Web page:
I have a set of 30 by 3 1/2 Fisk Windsors that say "Made in America". I doubt they are pre 1940 as they will still bend and flex OK> They WON"T stretch to mount though. Were these ever reproduced and when? Any info will help Thanks
...."from the 1910s-30s"
...." in receivership from 1931 to 1933"
....."acquired by United States Rubber (later Uniroyal) in 1940"
....."Fisk brand was revived by Discount Tire in 1996"
I knew of Fisk tires as a boy. The logo was a little boy in a nightgown with a candle in his left hand and a tire over his right shoulder. The slogan was "Time to Retire".
A tire store on the northwest corner of Long Beach Boulevard and Pacific Coast Highway had a big statue of the Fisk boy.
OK But did anyone ever reproduce them. I can't believe that the tire I have are 80 years old.
Fisk brand tires were made in the 50's as I best remember. Tires made prior to WW2 were natural rubber and would be as hard as a rock almost. I have one of these Fisk tires. Most tires made after the war and prior to the advent of radials were made of synthetic rubber which has much better weather resistance. I have a Firestone 21 inch tire I bought used in 1960. It is still pliable and uncracked. My best guess is your tires were made after the war.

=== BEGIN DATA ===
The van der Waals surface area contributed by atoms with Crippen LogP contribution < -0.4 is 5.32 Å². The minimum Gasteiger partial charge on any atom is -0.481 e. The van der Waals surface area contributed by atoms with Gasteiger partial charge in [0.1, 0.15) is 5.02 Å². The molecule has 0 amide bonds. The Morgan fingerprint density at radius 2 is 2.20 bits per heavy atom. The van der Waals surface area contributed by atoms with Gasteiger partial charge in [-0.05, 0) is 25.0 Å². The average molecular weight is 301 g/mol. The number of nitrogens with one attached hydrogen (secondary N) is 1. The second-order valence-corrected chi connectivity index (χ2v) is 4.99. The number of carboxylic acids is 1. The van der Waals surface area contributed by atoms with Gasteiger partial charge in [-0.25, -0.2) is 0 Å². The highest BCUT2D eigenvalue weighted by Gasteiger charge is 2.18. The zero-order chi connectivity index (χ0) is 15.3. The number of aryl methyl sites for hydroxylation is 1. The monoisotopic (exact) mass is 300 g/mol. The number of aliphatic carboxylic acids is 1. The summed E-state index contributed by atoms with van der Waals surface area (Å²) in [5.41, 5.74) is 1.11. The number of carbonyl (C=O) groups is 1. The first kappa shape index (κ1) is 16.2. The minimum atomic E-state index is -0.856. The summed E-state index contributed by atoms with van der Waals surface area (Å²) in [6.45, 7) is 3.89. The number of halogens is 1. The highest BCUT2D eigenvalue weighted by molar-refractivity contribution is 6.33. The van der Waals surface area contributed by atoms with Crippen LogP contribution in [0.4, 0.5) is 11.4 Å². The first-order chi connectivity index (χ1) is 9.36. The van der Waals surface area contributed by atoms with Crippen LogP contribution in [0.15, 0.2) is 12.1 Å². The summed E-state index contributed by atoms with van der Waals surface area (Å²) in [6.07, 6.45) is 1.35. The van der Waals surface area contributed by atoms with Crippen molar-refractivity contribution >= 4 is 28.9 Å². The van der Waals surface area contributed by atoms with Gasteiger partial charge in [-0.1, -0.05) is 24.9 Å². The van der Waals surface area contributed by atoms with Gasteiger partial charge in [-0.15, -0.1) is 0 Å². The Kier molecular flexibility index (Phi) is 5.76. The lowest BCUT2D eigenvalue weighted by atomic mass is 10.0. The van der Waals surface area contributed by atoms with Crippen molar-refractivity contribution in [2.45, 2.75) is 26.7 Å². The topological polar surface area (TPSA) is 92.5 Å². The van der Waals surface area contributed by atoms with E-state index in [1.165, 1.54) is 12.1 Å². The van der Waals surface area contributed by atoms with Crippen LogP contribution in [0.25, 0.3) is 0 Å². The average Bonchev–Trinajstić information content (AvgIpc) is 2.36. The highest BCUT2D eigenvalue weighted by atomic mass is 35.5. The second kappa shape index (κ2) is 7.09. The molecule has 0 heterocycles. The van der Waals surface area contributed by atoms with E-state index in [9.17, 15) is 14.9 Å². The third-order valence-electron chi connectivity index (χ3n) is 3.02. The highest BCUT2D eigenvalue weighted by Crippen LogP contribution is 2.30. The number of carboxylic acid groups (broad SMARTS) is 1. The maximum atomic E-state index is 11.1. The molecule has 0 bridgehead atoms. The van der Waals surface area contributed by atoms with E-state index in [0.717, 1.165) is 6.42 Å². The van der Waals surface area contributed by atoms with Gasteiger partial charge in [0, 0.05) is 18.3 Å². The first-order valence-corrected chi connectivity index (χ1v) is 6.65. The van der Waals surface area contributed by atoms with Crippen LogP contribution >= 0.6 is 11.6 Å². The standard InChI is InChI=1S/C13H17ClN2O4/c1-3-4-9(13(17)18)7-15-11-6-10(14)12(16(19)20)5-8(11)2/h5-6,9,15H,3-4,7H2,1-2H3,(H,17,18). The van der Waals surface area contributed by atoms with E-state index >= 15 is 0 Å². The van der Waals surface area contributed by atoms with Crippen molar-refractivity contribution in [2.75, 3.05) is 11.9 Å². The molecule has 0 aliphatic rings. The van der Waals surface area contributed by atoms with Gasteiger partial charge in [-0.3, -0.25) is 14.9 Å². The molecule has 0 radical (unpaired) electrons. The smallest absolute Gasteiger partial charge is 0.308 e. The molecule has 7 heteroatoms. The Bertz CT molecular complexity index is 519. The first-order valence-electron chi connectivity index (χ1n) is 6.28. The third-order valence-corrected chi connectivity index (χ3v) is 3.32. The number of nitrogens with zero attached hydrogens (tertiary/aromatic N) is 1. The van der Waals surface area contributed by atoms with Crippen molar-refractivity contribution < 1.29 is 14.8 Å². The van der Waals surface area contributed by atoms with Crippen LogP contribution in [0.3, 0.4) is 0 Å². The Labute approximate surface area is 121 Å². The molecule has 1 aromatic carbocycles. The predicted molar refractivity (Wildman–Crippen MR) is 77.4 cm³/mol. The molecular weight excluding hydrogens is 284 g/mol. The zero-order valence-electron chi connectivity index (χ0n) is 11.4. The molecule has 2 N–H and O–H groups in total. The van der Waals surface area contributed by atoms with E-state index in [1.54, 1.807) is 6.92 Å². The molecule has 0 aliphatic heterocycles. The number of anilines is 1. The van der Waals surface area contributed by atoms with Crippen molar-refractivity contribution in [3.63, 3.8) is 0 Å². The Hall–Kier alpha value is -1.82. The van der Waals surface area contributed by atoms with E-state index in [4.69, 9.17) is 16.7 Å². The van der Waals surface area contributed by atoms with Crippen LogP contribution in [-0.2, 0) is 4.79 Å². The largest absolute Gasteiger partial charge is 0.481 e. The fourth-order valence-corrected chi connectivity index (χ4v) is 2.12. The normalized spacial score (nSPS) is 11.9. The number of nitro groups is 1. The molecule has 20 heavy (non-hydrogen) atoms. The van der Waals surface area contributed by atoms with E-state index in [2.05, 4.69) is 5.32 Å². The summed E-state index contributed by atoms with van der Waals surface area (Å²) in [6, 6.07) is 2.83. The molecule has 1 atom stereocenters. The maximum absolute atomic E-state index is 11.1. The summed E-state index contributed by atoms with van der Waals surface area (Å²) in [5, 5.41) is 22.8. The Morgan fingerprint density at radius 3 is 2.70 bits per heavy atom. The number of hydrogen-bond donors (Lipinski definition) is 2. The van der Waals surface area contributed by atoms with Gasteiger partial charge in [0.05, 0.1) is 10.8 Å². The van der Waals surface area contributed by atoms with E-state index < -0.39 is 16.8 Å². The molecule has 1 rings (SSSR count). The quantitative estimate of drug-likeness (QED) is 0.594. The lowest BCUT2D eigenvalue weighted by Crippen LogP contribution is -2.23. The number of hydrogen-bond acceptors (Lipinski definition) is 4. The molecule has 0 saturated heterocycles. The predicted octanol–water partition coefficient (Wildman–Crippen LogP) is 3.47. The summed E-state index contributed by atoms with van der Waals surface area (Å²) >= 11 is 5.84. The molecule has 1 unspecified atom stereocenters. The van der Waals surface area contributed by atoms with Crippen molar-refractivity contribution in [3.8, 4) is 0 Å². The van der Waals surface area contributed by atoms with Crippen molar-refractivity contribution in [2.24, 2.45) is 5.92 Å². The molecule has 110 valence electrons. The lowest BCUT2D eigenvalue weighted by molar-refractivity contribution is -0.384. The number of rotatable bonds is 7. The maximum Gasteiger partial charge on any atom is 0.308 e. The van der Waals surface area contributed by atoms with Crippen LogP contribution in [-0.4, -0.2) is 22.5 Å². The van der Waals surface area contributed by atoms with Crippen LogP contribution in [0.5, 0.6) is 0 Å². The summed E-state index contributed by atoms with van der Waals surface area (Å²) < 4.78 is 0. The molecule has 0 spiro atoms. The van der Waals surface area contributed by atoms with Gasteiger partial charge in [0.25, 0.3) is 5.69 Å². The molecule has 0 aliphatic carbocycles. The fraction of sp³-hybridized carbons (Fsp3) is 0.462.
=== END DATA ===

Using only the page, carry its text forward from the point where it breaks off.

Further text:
I don't know how late Fisk continued making clincher tires, but I have a "Hood Arrow" tire that is nice and pliable. As near as I have been able to find out, they were last made in the early '30s.
I have a few other really old tires that are as pliable as a piece of chalk.
Tom, presumably your Fisk tyres have shrunk over the years. Without wire in the beads like ordinary tyres, this can happen. There is a way to stretch them. I had to do this with some older Olympic brand tyres which were made in Australia.
I used an almost bald 185 x 75 x 14" on a modern rim and deflated it. Then I levered the 30 x 3.5 onto the centre of the deflated tyre and re-inflated it. This will stretch the BE tyre gently. I left it in place for a week or so, in the sun, before removing it for fitting. Once I had to repeat the process on another slightly larger tyre to get more stretch. You may have to use a different rim and tyre combination for the stretch, but the process will work, and you eliminate the risk of damaging the bead when levering on a stubborn tyre.
It is worthwhile persevering with the old tyres, as they are usually of much better quality than those available nowdays
Hope this helps.
Allan from down under.
A old timer restorers trick would is to boil them ,they will get soft and pliable .